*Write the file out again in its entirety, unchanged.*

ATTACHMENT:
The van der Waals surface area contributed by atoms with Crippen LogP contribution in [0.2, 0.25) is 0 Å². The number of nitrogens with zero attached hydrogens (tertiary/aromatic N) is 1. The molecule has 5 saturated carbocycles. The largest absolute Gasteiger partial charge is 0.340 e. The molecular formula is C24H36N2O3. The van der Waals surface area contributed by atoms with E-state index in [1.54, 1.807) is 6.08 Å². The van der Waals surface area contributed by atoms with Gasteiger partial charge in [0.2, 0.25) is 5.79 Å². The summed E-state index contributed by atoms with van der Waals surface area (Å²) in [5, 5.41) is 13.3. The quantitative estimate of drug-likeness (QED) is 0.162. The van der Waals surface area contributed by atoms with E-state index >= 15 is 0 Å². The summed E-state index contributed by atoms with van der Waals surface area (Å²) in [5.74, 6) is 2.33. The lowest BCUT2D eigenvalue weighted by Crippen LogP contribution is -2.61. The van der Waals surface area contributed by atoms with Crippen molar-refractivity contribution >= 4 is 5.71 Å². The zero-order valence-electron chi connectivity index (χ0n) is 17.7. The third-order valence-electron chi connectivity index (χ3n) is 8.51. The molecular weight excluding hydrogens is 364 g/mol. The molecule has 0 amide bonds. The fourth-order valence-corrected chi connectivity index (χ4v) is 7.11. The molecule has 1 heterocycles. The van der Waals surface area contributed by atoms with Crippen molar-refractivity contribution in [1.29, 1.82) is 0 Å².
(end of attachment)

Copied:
The van der Waals surface area contributed by atoms with Crippen LogP contribution in [0.2, 0.25) is 0 Å². The number of nitrogens with zero attached hydrogens (tertiary/aromatic N) is 1. The molecule has 5 saturated carbocycles. The largest absolute Gasteiger partial charge is 0.340 e. The molecular formula is C24H36N2O3. The van der Waals surface area contributed by atoms with E-state index in [1.54, 1.807) is 6.08 Å². The van der Waals surface area contributed by atoms with Gasteiger partial charge in [0.2, 0.25) is 5.79 Å². The summed E-state index contributed by atoms with van der Waals surface area (Å²) in [5, 5.41) is 13.3. The quantitative estimate of drug-likeness (QED) is 0.162. The van der Waals surface area contributed by atoms with E-state index >= 15 is 0 Å². The summed E-state index contributed by atoms with van der Waals surface area (Å²) in [5.74, 6) is 2.33. The lowest BCUT2D eigenvalue weighted by Crippen LogP contribution is -2.61. The van der Waals surface area contributed by atoms with Crippen molar-refractivity contribution >= 4 is 5.71 Å². The zero-order valence-electron chi connectivity index (χ0n) is 17.7. The third-order valence-electron chi connectivity index (χ3n) is 8.51. The molecular weight excluding hydrogens is 364 g/mol. The molecule has 0 amide bonds. The fourth-order valence-corrected chi connectivity index (χ4v) is 7.11. The molecule has 1 heterocycles. The van der Waals surface area contributed by atoms with Crippen molar-refractivity contribution in [1.29, 1.82) is 0 Å².